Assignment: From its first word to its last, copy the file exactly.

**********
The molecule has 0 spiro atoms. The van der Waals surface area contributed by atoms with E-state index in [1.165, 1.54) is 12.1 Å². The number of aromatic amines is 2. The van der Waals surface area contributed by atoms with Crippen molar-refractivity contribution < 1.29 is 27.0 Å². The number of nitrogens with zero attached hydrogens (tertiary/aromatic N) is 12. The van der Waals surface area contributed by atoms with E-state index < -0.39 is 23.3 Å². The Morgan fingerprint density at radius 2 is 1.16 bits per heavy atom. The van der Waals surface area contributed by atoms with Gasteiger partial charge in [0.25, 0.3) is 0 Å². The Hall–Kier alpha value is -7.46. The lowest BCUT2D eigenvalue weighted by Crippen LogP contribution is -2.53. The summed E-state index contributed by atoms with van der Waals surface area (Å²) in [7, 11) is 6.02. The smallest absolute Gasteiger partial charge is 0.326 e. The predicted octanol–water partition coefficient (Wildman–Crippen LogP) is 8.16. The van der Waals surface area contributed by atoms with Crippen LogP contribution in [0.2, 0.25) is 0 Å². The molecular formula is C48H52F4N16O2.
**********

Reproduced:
The molecule has 0 spiro atoms. The van der Waals surface area contributed by atoms with E-state index in [1.165, 1.54) is 12.1 Å². The number of aromatic amines is 2. The van der Waals surface area contributed by atoms with Crippen molar-refractivity contribution < 1.29 is 27.0 Å². The number of nitrogens with zero attached hydrogens (tertiary/aromatic N) is 12. The van der Waals surface area contributed by atoms with E-state index < -0.39 is 23.3 Å². The Morgan fingerprint density at radius 2 is 1.16 bits per heavy atom. The van der Waals surface area contributed by atoms with Gasteiger partial charge in [0.25, 0.3) is 0 Å². The Hall–Kier alpha value is -7.46. The lowest BCUT2D eigenvalue weighted by Crippen LogP contribution is -2.53. The summed E-state index contributed by atoms with van der Waals surface area (Å²) in [7, 11) is 6.02. The smallest absolute Gasteiger partial charge is 0.326 e. The predicted octanol–water partition coefficient (Wildman–Crippen LogP) is 8.16. The van der Waals surface area contributed by atoms with Crippen LogP contribution in [0.2, 0.25) is 0 Å². The molecular formula is C48H52F4N16O2.